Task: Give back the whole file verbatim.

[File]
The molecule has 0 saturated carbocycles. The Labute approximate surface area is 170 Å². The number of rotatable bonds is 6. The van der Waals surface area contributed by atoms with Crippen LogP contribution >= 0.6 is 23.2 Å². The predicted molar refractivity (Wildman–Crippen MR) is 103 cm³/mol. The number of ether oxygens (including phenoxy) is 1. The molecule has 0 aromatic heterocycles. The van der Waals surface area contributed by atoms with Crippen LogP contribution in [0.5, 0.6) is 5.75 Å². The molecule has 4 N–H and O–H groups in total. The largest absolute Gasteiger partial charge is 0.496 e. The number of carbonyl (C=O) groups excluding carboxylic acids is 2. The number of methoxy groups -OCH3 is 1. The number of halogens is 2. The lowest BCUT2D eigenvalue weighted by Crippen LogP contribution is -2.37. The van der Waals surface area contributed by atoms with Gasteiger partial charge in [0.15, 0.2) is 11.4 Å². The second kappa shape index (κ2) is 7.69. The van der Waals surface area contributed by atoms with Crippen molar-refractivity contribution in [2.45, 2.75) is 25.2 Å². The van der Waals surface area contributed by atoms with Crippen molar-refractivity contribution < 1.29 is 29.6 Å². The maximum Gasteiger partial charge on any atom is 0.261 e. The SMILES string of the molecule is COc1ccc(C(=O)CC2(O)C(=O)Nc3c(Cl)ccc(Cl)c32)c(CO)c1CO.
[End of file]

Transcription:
The molecule has 0 saturated carbocycles. The Labute approximate surface area is 170 Å². The number of rotatable bonds is 6. The van der Waals surface area contributed by atoms with Crippen LogP contribution >= 0.6 is 23.2 Å². The predicted molar refractivity (Wildman–Crippen MR) is 103 cm³/mol. The number of ether oxygens (including phenoxy) is 1. The molecule has 0 aromatic heterocycles. The van der Waals surface area contributed by atoms with Crippen LogP contribution in [0.5, 0.6) is 5.75 Å². The molecule has 4 N–H and O–H groups in total. The largest absolute Gasteiger partial charge is 0.496 e. The number of carbonyl (C=O) groups excluding carboxylic acids is 2. The number of methoxy groups -OCH3 is 1. The number of halogens is 2. The lowest BCUT2D eigenvalue weighted by Crippen LogP contribution is -2.37. The van der Waals surface area contributed by atoms with Gasteiger partial charge in [0.15, 0.2) is 11.4 Å². The second kappa shape index (κ2) is 7.69. The van der Waals surface area contributed by atoms with Crippen molar-refractivity contribution in [2.45, 2.75) is 25.2 Å². The van der Waals surface area contributed by atoms with Crippen molar-refractivity contribution < 1.29 is 29.6 Å². The maximum Gasteiger partial charge on any atom is 0.261 e. The SMILES string of the molecule is COc1ccc(C(=O)CC2(O)C(=O)Nc3c(Cl)ccc(Cl)c32)c(CO)c1CO.